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Question about ten year old boys

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  • Question about ten year old boys

    *waves* Poking in here for some advice. My nephew is 10 (10.5 if you ask him hehe) and boy is he giving my sister fits. He is highly gifted and I only mention this because I think it may come into play. He's also a bit socially immature (even when compared to other boys his age I'd venture to say). However what is bugging my sister (and me, and my parents hehe) is that he is so darned negative. He always points out the negative in any situation - if someone is walking down the street and he has a hole in his shirt, he'll comment to himself or to us. Just little things like this.

    Is this a 10 year old thing, a boy thing or just my nephew? I'm an optimist and his pessimism drives me cuckoo! hehe We have a close relationship (he's the first grandchild and his birth saved my life as I was in a very dark part of my life when he was born) so I know that I can talk to him about things. I just want him to be a happy kid, ya know?

  • #2
    melissa,
    i used to teach middle school, so been around a few pre-teens, that's why i'm nosing in here.

    you mention that he's socially immature, but very smart. this makes me wonder if perhaps he feels compelled to speak when he notices things, but doesn't have the social skills to know what is appropriate to say? would you or his mom be able to help him come up w/what he could say? i'm thinking social stories here, sound familiar?

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    • #3
      LOL social stories have come in handy more times than I could count, I actually hadn't thought of one in this situation but I think it would be a good idea.

      I do try to work with him on understanding that sometimes it is okay to just not comment on things or point out something similar (like yesterday, I had a hole in my pants so I said "see, look, I have a hole in my clothes too!). I think I'll work a social story into it. Great idea.

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      • #4
        i'm also wondering if maybe there's something bothering him? you know, the old, if i feel good, i act good, or something along those lines. maybe he's trying to communicate something on that level? IDK, i'm just thinking out loud here since i don't know him personally. pre-teen is tough. so many hormones revving up, it could be that, too.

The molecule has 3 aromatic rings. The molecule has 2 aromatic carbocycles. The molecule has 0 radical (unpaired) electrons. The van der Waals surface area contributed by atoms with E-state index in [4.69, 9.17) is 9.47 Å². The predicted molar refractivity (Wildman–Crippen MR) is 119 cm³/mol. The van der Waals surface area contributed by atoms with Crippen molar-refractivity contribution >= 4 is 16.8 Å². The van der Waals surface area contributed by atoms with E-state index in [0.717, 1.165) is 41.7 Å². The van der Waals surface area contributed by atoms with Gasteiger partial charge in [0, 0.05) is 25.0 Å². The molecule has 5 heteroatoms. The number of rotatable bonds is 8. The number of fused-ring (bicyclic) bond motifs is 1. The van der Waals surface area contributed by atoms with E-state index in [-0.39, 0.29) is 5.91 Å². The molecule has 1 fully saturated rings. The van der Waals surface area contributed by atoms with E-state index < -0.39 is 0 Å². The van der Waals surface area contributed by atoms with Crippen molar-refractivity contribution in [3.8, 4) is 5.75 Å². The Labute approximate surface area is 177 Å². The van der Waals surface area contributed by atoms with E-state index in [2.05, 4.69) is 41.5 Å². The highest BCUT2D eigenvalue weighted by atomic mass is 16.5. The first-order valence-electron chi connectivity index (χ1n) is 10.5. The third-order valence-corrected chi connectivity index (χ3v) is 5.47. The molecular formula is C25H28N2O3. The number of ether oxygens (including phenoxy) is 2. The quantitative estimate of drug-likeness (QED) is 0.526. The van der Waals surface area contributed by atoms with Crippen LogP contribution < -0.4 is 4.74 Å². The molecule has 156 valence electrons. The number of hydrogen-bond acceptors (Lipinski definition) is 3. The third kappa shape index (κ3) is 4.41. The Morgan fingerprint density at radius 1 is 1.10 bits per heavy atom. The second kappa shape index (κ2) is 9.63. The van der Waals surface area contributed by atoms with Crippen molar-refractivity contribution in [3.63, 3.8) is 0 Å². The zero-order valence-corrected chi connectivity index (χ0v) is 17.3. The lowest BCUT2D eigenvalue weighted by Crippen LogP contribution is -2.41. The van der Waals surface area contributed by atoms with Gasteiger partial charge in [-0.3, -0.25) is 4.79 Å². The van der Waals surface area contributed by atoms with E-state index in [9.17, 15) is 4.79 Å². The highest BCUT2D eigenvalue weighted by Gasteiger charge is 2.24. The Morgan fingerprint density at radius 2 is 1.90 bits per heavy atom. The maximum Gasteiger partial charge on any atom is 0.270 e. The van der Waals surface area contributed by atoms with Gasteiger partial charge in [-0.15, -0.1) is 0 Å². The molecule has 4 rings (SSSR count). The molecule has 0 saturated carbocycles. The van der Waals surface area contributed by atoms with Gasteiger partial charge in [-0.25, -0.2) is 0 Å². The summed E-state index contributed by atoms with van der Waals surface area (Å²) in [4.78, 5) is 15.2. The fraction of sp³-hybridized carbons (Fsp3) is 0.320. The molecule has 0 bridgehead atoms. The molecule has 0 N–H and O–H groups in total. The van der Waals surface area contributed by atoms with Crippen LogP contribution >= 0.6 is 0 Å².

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        • #5
          I think hormones definitely have a part in it, I just tell my sister "welcome to the most fun eight years of your life" heheh

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          • #6
            I just want to pipe in, and say - that would drive me nuts! I am so hopelessly optimistic about everything (even my house that we put up for sale this spring LOL)
            Just a bit of negative thinking from my spouse, coworkers, family gets to me, where I feel the need to refute it even when they are well within normal when they speak of things in the negative.

            doreen

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            • #7
              Originally posted by Doreen View Post
              I just want to pipe in, and say - that would drive me nuts! I am so hopelessly optimistic about everything (even my house that we put up for sale this spring LOL)
              Just a bit of negative thinking from my spouse, coworkers, family gets to me, where I feel the need to refute it even when they are well within normal when they speak of things in the negative.

              doreen
              We are kindred spirits Doreen.

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              • #8
                Wow! I thought I was alone...

                My son is soon-to-be-9 and gifted, also. He has the same issue with negativity. The hurtful thing, is that he'll express these awful thoughts and words to his younger brother (turning 7 next week).

                I talk with him about how hurt his brother feels when he says mean things.

                I try to separate the older son and ask him privately if he's feeling angry or sad about something (which he often is), and then give him space to express himself.

                I talk with both of my children about all the choices we have in our lives. For example, we can look at a hot day and complain about how uncomfortable it is, or rejoice at the opportunity to go play at the beach. The way we view the world and the attitude we carry into it is completely within our control.

                And I remind myself that this presents a great opportunity *for me* to practice being unconditionally loving towards someone who might be acting in a-difficult-to-love manner. What a great example I can offer to my children, when I show them that my love for them is not based upon their attitudes, or behaviors, or expressions. I hope they can learn from me and spread that unconditional love to others throughout their lives...

                Warmly, Jessica Feltz Wolfson

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                • #9
                  Thanks Jessica - very good point about using it as an opportunity for you (and me!) to practice the unconditional love.

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